text(`=boxlow[8]+`offset'' 8 "{bf:―}", placement(c) size(medlarge) color(black)) ///
text(`=boxhigh[8]+`offset'' 8 "{bf:―}", placement(c) size(medlarge) color(black)) ///
///
legend(order(2 "Group 1" 3 "Group 2") row(2) size(small)) ///
scale(1.3) ///
///
xtitle("X Title") ///
ytitle("Y Title") ///
///
title("Title") ///
xsize(5) ///
ysize(6) ///
yla(0(50)200, angle(0)) ///
xscale(r(.5 8.5)) ///
xla(1.5 "A" 3.5 "B" 5.5 "C" 7.5 "D") ///
xline(2.5 4.5 6.5)``````

## Making a subgroup analysis figure in Stata

I was the analyst for the myPACE trial (published here in JAMA Cardiology), and needed to put together a subgroup analysis figure. I didn’t find any helpful stock code, so I wrote my own. The code uses the Frames feature that was introduced in Stata 16. It will (a) make a new frame with the required variables but no data, (b) generate a new dichotomous variable from continuous variables, (c) generate labels, (d) grab the Ns, point estimates, and 95% CI from a logistic regression, (e) grab the P-value for interaction for the primary exposure dependent variable*, (f) write the point estimate/95% CI/P-value for interaction to the new frame, then (g) switch to the new frame and make this figure. This script uses local macros so needs to be run all at once in a do file, not line by line.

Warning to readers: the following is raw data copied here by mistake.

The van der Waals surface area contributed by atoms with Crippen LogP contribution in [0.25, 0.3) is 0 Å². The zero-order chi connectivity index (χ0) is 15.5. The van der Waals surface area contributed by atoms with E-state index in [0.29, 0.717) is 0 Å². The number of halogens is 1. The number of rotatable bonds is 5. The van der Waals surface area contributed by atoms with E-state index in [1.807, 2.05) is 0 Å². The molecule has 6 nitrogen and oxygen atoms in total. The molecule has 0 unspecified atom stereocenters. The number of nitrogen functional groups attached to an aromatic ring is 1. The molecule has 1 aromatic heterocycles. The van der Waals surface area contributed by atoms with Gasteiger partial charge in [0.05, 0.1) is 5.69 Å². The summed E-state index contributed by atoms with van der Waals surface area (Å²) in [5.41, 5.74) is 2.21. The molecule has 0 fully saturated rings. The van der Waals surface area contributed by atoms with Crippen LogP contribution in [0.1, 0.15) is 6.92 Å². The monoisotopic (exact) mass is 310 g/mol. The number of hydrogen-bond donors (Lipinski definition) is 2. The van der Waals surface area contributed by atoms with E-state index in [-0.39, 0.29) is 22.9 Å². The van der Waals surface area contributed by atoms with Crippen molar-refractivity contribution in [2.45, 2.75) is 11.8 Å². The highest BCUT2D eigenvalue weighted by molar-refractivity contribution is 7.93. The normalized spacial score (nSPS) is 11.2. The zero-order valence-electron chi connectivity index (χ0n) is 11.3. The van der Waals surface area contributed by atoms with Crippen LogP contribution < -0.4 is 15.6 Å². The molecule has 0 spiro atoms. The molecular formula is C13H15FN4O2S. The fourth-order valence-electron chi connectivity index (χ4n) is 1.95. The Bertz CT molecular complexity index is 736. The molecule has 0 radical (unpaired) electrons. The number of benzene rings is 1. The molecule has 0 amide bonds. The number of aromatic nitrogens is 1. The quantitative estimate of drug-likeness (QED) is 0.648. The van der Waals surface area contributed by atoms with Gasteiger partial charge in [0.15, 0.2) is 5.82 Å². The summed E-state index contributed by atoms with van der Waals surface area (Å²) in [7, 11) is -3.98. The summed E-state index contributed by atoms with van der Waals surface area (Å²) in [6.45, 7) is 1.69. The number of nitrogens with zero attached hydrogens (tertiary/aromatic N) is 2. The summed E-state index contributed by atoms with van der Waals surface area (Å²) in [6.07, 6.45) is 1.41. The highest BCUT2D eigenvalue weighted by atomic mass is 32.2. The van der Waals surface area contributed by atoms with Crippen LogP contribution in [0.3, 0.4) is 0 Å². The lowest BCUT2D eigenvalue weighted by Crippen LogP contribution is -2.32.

This uses a stock Stata dataset called “catheter”. The outcome of interest/dependent variable is “infect”, the primary exposure/independent variable of interest is “time”, and the subgroups are age, sex, and patient number. This uses logistic regression, but you can easily swap this model out for any other model.

*You can get more complex code to format the P-values here.

Here’s the code!

``````frame reset // drop all existing frames and data
webuse catheter, clear // load analytical dataset
version 16 // need Stata version 16 or newer
*
* Make an empty frame with the variables we'll add later row by row
* The variables "rowname" and "pvalue" will be strings so when
* you add to these variables with the --frame post-- command,
* you need to use quotes.
frame create subgroup str30 rowname n beta low95 high95 str30 pval
*
*** Age
* Need to generate a dichotomous age variable
* You don't need to do this if the variable is already dichotomous,
* ordinal, or nominal
generate agesplit = (age>=50) if !missing(age) // below 50 is 0, 50 and above is 1
*
* Now generate a label for the overall grouping
local label_group "{bf:Age}"
*
* Group 0, below age 50
* Generate label for this subgroup
local label_subgroup_0 "Under 50y"
* Now run the model for this subgroup
logistic infect time if agesplit==0
* Now save the N, beta, and 95% CI as local macros.
* There's lots you can save after a regression, type --return list--,
* --ereturn list--, and --matrix list r(table)-- to see what's there
local n_0 = e(N)
local beta_0 = r(table)[1,1]
local low95_0 = r(table)[5,1]
local high95_0 = r(table)[6,1]
* print above local macros to prove you collected them correctly:
di "For `label_subgroup_0', n=" `n_0' ", beta (95% CI)=" %4.2f `beta_0' " (" %4.2f `low95_0' " to " %4.2f `high95_0' ")"
*
* Group 1, at least 50 years old
local label_subgroup_1 "At least 50y"
logistic infect time if agesplit==1
local n_1 = e(N)
local beta_1 = r(table)[1,1]